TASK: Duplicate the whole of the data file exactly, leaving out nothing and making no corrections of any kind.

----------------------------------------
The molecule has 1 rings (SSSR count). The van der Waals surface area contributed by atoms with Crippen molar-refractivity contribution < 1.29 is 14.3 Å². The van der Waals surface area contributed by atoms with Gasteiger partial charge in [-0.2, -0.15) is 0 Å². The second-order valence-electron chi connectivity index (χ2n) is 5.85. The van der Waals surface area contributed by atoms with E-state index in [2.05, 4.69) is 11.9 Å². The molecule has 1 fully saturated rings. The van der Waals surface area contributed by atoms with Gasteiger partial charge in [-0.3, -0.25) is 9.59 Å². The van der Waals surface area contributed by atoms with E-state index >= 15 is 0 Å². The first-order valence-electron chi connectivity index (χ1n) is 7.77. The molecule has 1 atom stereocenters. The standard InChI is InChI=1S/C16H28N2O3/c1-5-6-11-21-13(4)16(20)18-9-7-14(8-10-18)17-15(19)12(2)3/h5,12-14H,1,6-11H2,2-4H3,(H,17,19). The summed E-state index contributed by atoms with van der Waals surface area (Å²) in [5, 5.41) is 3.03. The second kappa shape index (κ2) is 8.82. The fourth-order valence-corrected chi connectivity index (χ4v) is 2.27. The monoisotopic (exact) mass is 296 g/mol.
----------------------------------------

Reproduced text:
The molecule has 1 rings (SSSR count). The van der Waals surface area contributed by atoms with Crippen molar-refractivity contribution < 1.29 is 14.3 Å². The van der Waals surface area contributed by atoms with Gasteiger partial charge in [-0.2, -0.15) is 0 Å². The second-order valence-electron chi connectivity index (χ2n) is 5.85. The van der Waals surface area contributed by atoms with E-state index in [2.05, 4.69) is 11.9 Å². The molecule has 1 fully saturated rings. The van der Waals surface area contributed by atoms with Gasteiger partial charge in [-0.3, -0.25) is 9.59 Å². The van der Waals surface area contributed by atoms with E-state index >= 15 is 0 Å². The first-order valence-electron chi connectivity index (χ1n) is 7.77. The molecule has 1 atom stereocenters. The standard InChI is InChI=1S/C16H28N2O3/c1-5-6-11-21-13(4)16(20)18-9-7-14(8-10-18)17-15(19)12(2)3/h5,12-14H,1,6-11H2,2-4H3,(H,17,19). The summed E-state index contributed by atoms with van der Waals surface area (Å²) in [5, 5.41) is 3.03. The second kappa shape index (κ2) is 8.82. The fourth-order valence-corrected chi connectivity index (χ4v) is 2.27. The monoisotopic (exact) mass is 296 g/mol.